Managing Project “Weather” with Constant, Credible, and Visible Monitoring of Project Teamwork
Part 2: Penthouse, Poorhouse, or Courthouse: Where Will Your Project Take You?
ALL PROJECTS are prone to bad weather: the mists of poor scope, the winds of deadline pressures, the thunder of executive oversight, and the rains of team disharmony. And while traditional project management methods go a long way towards mitigating these conditions, the terrible record of rampant project failure described in part 1 of this series still remains.
In part 1 of this three-part article: A Legacy of Failure: The Dramatic, Traumatic, and Enduring Disappointments of IT Software Projects, I described the depths, the costs, and the causes of chronic project failure, but it must be recognized that there are degrees of failure and we cannot hold all projects to a single standard. However, we can address the most neglected aspects of all projects: a lack of teamwork between service providers and their clients.
The proper formation and management of efficient and (here’s the rub) harmonious project teams, comprised of both client and service provider members, will have a greater influence on project success or failure than the relative talent level of the project team members.
And while project success can be variously defined (from the low-brow “on-time, on-budget” to the sublime “business benefit measured at the KPI level”) a collaborative project progression that is visible to outside stakeholders is generally found to be the source of that success because collaboration and openness provide the most effective protection from bad project “weather”.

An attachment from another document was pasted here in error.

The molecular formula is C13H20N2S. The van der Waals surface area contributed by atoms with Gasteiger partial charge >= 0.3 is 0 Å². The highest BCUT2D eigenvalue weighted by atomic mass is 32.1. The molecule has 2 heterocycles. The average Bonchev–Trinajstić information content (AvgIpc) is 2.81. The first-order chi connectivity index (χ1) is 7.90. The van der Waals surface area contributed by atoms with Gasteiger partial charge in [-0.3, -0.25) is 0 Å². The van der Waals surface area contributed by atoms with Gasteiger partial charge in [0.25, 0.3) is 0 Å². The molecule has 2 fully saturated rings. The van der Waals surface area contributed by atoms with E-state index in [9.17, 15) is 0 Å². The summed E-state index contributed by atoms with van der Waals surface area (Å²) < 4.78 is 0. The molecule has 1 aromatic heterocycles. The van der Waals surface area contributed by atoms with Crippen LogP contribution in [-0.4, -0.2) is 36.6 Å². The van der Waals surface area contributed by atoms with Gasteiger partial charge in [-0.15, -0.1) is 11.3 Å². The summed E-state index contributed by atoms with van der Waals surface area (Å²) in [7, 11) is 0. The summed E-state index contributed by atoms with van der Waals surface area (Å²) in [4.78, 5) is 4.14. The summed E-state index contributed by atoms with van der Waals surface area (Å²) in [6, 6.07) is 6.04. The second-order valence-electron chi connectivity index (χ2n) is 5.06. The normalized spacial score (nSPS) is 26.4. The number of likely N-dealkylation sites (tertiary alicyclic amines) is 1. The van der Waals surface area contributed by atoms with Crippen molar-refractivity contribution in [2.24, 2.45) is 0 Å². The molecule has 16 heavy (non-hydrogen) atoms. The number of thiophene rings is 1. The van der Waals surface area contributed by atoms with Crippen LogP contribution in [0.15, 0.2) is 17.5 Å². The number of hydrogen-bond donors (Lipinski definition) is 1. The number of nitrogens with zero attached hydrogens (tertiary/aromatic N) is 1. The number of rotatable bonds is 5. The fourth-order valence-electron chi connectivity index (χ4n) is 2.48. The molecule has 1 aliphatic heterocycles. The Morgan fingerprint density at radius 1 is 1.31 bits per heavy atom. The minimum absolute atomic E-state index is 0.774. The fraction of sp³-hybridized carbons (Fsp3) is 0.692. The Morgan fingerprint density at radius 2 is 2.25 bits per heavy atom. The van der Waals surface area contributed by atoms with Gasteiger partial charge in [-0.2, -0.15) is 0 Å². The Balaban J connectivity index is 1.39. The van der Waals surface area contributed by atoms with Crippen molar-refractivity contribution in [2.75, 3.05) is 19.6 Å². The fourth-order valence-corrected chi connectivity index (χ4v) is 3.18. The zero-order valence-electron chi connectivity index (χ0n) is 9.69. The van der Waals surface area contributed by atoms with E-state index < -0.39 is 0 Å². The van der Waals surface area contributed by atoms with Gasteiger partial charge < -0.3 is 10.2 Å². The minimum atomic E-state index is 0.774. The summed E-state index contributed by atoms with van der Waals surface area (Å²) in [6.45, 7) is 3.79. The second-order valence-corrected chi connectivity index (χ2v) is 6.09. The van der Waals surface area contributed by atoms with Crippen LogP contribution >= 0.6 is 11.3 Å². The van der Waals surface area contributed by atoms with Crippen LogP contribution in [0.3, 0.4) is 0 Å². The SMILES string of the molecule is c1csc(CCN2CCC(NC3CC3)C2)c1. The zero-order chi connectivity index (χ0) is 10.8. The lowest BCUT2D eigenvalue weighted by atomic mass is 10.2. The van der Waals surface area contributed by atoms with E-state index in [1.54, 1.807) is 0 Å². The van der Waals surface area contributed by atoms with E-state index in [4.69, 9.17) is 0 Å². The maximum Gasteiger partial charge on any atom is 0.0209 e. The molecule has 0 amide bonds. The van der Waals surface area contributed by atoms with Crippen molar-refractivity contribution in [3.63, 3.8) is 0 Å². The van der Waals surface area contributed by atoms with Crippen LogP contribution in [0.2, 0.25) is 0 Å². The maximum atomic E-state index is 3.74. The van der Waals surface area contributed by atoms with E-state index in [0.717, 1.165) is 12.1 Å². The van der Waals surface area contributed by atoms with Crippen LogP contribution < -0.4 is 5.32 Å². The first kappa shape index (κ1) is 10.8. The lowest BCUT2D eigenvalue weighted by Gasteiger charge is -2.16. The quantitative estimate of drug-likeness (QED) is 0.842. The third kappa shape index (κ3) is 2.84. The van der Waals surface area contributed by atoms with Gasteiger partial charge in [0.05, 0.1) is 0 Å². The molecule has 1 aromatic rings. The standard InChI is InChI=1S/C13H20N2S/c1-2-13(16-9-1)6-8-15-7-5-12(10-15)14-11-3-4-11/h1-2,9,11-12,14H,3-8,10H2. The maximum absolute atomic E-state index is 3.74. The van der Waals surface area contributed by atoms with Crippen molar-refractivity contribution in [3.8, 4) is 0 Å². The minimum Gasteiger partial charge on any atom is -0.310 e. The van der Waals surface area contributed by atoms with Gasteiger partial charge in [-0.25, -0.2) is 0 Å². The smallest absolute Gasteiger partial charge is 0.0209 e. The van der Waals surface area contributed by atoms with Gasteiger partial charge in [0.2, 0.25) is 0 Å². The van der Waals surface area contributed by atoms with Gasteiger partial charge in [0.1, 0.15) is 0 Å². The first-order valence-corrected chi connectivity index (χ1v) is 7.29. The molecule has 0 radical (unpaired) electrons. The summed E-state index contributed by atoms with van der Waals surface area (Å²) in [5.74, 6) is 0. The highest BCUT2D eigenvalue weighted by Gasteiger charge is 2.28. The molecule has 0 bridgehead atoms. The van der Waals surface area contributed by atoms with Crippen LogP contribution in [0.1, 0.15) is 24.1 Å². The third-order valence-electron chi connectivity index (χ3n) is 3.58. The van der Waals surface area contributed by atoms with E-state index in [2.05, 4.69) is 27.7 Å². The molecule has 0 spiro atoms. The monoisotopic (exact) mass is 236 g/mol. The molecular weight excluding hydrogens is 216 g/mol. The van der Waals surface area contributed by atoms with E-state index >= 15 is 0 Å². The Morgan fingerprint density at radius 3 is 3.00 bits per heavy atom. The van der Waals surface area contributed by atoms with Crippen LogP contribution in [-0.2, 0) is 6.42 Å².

Here are just some of the conditions that arise:
Methodology Heat Wave: Slavish devotion to a methodology can be worse than no methodology at all. If the service provider lacks the agility to respond to changing project conditions by sticking too closely to method, the project will suffer.
Methodology Ice Storm: Conversely, if the service provider and the client fail to follow the methodology, they will get lost in the tall grass very quickly.
Client: “Consultant’s ‘cookie cutter’ approach led to a lack of business benefits”
Service Provider: “Client staff didn’t follow project method. Every day was like starting over.”
Foggy Knowledge Transfer: Does the service provider deliver it? Does the client come to receive it? I have witnessed variations of this scenario:
Client: “We didn’t get sufficient knowledge transfer!”
Service Provider: “Your people never showed up for the scheduled sessions.”
Client: “We’re not getting sufficient knowledge transfer!”
Service Provider: “If we take the time to show you how to do it, we’ll be late and over budget.”
Wind in Our Face and not at our Backs (Lack of Client Management Commitment): Client’s senior management sees the project as IT-centric and fails to follow or adequately support its progress.
Service Provider: “We need you to talk up the project to your employees and let them know how you support them in their efforts.”
Client: “We’re $15 million dollars committed.”